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From an Ayrshire manse to the opium dens of Shanghai: Following the footsteps of astonishing Glasgow Girl Eleanor Allen Moore

Artist Eleanor Allen Moore (Robertson), who was born in Ireland but lived in both ShangHai and Kilmarnock. She died in 1955. Pictured here in a Self Portrait.
Artist Eleanor Allen Moore (Robertson), who was born in Ireland but lived in both ShangHai and Kilmarnock. She died in 1955. Pictured here in a Self Portrait.

SHE was the daughter of the manse with a taste for adventure and her destination was a glamorous, notorious boomtown, the Paris of the East.

The astonishing life and jaw-dropping times of Eleanor Allen Moore, who emigrated to Shanghai in the roaring 1920s have fascinated me for years.

Now they have inspired my new novel’s heroine who, like the real artist, attended Glasgow School of Art before travelling to China with her husband, a doctor, and their daughter.

The opportunity to research her life in the Far East was not one I was ever going to let pass.

Moore was one of the Glasgow Girls, a group of talented women artists at the turn of the century; pioneering women who took on the male-dominated arts establishment.

Her story began in Ayrshire, where she grew up as the daughter of the manse, when her father was minister in Newmilns, and where she attended Kilmarnock Academy.

In 1902, at the age of 17, she enrolled at the school of art, under the training of enlightened director, Fra Newbery, who encouraged women artists at a time when half of his students were female. She was just beginning to be noticed in exhibition reviews for her spirited paintings when war broke out in 1914 and she became a Voluntary Aid Detachment nurse at Craigleith Military Hospital in Edinburgh.

After the war she went back to painting, usually self-portraits in period dress, as she couldn’t afford a model – The Silk Dress was used for the poster for the most recent Glasgow Girls exhibition.

In 1922, she married Dr Robert Cecil Robertson of Kilmarnock, who served in the war in India, where he became interested in tropical medicine. When he accepted an appointment in public health with the Shanghai Municipal Council, the couple headed to China with their toddler daughter.

I arrived in Shanghai bedraggled and red-eyed after a 12-hour flight, but Eleanor had a much more stylish and leisurely six-week sea voyage onboard the Patroclus, sailing into the city on the banks of the Huangpu River in 1925.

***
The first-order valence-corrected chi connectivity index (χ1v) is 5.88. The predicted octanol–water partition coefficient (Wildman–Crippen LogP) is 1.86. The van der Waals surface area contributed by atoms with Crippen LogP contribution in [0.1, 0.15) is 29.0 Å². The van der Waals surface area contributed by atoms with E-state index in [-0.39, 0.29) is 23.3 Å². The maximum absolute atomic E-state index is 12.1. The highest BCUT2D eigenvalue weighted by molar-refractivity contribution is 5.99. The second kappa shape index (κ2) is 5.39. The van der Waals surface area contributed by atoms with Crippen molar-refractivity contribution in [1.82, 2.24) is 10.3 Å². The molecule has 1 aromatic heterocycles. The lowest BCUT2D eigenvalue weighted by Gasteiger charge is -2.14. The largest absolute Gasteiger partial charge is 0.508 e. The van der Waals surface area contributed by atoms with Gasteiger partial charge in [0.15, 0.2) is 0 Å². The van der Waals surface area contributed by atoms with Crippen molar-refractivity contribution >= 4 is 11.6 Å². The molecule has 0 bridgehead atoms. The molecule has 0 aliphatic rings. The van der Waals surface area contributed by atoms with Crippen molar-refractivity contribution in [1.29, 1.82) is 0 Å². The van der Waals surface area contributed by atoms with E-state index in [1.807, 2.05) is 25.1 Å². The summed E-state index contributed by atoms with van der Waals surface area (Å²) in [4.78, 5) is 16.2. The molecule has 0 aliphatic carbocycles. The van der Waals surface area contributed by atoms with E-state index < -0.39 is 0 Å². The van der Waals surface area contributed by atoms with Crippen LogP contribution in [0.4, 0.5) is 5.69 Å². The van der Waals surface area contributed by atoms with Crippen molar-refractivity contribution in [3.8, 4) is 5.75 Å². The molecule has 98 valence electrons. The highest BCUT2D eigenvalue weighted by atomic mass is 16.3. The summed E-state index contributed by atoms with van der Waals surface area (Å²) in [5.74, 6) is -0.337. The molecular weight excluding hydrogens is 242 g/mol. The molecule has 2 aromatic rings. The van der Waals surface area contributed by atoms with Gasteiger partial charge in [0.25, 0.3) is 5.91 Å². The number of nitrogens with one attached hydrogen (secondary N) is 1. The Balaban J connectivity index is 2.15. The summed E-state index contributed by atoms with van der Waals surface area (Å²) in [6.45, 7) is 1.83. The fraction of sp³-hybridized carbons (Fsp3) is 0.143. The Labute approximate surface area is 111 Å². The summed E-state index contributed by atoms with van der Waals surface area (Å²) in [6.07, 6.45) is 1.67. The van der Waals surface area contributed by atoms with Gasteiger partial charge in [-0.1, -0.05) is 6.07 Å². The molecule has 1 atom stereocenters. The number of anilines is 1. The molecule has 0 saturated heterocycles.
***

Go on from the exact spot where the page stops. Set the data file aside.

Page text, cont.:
Her first sight of Shanghai would have been of the Bund – an Anglo-Indian word for embankment – a grandiose waterfront of imposing colonial buildings. These were the great trading houses and banks that made the city such a magnet for adventurers seeking to make their fortunes, by fair means or foul.

The city was notorious for its pleasure-seeking denizens, the wealthy taipans who ordered champagne by the crate when it came to their round at the Long Bar in the Shanghai Club, and who amused themselves at the races and swanky nightspots where jazz bands played through the night.

Opium Smokers by Eleanor Allen Moore (Robertson).

To get a flavour of the glamorous 1920s highlife of flappers, cocktails and jazz, I visited the Fairmont Peace Hotel, which in Eleanor’s time was called the Cathay and was the place to stay.

It’s a beautifully preserved example of Art Deco luxury and would have looked much the same when it played host to Charlie Chaplin and Noel Coward, who wrote Private Lives there in four days when he had the flu.

But it wasn’t all dancing and parties. China was undergoing political upheavals and foreigners were confined to the relative safety of the International and French Concessions, where they had their own police force and justice system.

During the troubled periods when anti-foreign feeling was strong, Eleanor’s husband, a member of the Shanghai Volunteer Force, patrolled the boundaries in an armoured car.